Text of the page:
BOSTON (CBS) – One of America’s greatest presidents, Theodore Roosevelt, had a saying he used to describe his foreign policy philosophy when it came to dealing with hostile powers: “speak softly and carry a big stick.”
President Trump and his advisors would have done well to remember Roosevelt’s wisdom in their handling – or rather, mishandling – of the North Korea situation.
Mr. Trump has the “big stick” part down cold, at least when it comes to the casual issuance of nuclear threats via tweet. But speaking softly – in the broader sense of letting diplomacy do its work, collaborating effectively with allies, and reading the tea leaves properly – seems not to be his strong suit.
Consider Thursday’s letter from the president to North Korean leader Kim Jong Un cancelling the June 12 summit.
Mr. Trump wrote that he’s pulling the plug “based on the tremendous anger and open hostility displayed in your most recent statement.”
That’s a reference to an angry reaction by North Korea to remarks by Vice President Mike Pence that threatened Jong Un with the fate of Libyan leader Muammar el-Qaddafi – executed by rebels in 2011 after military intervention by the West – if he doesn’t make a deal to denuclearize.
Sabre-rattling and insults might make sense if you share Mr. Trump’s belief that they helped bring Jong-un to the table, although more skeptical observers believe they put more pressure on South Korea than North Korea. But lobbing more of that invective into a situation that appeared to be heading into a sensitive diplomatic stage?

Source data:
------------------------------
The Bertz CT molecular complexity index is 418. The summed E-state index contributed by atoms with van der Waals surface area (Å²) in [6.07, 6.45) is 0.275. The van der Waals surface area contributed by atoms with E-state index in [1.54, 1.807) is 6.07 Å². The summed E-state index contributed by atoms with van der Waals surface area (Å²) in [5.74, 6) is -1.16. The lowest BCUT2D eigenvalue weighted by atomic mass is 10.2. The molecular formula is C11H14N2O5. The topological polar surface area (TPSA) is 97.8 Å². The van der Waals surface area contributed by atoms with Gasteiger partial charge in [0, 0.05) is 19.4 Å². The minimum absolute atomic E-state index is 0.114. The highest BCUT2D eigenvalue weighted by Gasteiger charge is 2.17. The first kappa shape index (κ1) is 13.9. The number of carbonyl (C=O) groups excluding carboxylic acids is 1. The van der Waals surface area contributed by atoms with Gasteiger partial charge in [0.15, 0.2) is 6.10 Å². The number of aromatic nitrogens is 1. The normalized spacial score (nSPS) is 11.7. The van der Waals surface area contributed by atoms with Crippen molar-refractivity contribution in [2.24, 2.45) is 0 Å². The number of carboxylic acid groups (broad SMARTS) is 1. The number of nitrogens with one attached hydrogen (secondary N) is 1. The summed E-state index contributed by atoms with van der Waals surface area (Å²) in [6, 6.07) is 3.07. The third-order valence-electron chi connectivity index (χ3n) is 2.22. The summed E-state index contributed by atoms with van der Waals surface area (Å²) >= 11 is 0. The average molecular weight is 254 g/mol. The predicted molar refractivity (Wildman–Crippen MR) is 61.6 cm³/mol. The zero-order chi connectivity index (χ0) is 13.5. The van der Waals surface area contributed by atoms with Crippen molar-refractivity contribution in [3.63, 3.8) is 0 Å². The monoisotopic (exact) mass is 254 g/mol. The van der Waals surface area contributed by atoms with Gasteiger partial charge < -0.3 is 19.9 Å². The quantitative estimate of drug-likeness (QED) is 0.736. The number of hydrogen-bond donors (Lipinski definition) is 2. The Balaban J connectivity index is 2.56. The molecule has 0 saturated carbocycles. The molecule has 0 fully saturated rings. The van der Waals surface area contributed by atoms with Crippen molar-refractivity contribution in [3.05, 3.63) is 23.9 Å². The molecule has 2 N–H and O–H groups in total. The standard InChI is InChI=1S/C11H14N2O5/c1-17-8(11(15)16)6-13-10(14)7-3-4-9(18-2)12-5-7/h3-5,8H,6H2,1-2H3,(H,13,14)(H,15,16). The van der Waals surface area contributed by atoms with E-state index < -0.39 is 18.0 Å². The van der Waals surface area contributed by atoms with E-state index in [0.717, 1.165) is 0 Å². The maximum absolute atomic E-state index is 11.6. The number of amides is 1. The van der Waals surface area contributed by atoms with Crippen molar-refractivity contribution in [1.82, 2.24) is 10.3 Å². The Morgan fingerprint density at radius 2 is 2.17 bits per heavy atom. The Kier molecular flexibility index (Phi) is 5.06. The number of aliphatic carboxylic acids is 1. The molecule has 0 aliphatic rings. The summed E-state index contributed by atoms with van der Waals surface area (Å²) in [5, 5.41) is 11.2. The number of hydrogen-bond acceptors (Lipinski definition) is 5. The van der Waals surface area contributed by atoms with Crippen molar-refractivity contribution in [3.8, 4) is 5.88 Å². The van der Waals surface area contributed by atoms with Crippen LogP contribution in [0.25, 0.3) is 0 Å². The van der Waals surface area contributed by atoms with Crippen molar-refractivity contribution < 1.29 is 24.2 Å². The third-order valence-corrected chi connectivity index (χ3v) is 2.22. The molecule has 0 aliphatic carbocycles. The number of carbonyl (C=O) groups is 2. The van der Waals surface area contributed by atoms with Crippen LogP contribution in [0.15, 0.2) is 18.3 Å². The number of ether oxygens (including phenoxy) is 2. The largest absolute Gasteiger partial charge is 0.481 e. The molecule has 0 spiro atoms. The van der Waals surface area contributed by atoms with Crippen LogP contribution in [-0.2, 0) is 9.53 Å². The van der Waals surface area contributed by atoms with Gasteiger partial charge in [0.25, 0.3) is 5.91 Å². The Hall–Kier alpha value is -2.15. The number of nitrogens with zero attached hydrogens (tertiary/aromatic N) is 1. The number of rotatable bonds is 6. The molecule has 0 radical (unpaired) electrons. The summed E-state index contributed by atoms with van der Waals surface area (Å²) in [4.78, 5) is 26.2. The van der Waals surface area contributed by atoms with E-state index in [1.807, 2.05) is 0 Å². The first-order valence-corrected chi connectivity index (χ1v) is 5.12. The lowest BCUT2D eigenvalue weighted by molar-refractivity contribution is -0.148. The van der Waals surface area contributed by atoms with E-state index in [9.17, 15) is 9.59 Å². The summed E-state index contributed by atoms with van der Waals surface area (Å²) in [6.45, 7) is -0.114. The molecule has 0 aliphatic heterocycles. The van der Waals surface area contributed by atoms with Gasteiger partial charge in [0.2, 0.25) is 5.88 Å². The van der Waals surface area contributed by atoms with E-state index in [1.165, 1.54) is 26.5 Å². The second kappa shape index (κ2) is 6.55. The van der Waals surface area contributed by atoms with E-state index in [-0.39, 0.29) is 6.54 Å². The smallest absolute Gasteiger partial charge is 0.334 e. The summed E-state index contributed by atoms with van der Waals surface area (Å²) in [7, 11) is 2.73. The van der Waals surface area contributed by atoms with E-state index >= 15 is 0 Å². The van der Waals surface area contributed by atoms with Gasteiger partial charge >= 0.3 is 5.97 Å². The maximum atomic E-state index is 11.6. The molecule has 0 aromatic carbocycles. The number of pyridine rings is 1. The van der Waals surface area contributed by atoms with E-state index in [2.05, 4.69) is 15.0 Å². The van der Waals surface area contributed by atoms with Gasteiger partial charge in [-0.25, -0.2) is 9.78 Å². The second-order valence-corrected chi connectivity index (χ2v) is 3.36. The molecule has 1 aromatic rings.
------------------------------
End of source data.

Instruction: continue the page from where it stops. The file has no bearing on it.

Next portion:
“I felt a wonderful dialogue was building up between you and me, and ultimately, it is only the dialogue that matters,” wrote Mr. Trump in Thusday’s letter.
But in the same breath he’s back to the old tweet-taunting: “You talk about your nuclear capabilities, but ours are so massive and powerful that I pray to God they will never have to be used.”
If this strategy seems erratic and made up as it goes along, perhaps that’s because it is.
We’ve seen this movie before in the Obama administration’s disastrous handling of the Syrian crisis, which mixed optimistic but inept diplomacy with hollow threats about “red lines” that Syria couldn’t (but did) cross, topped off by credulous acceptance of phony assurances that they had disposed of Syria’s chemical weapons.
The Trump-era foreign policy m.o. – speak loudly, carry a big stick, and ignore the complicated ebb and flow of diplomacy – doesn’t seem to be working in Syria, Turkey, Russia/Crimea, China (when it comes to trade) or North Korea.
That Nobel Peace Prize may have to wait awhile.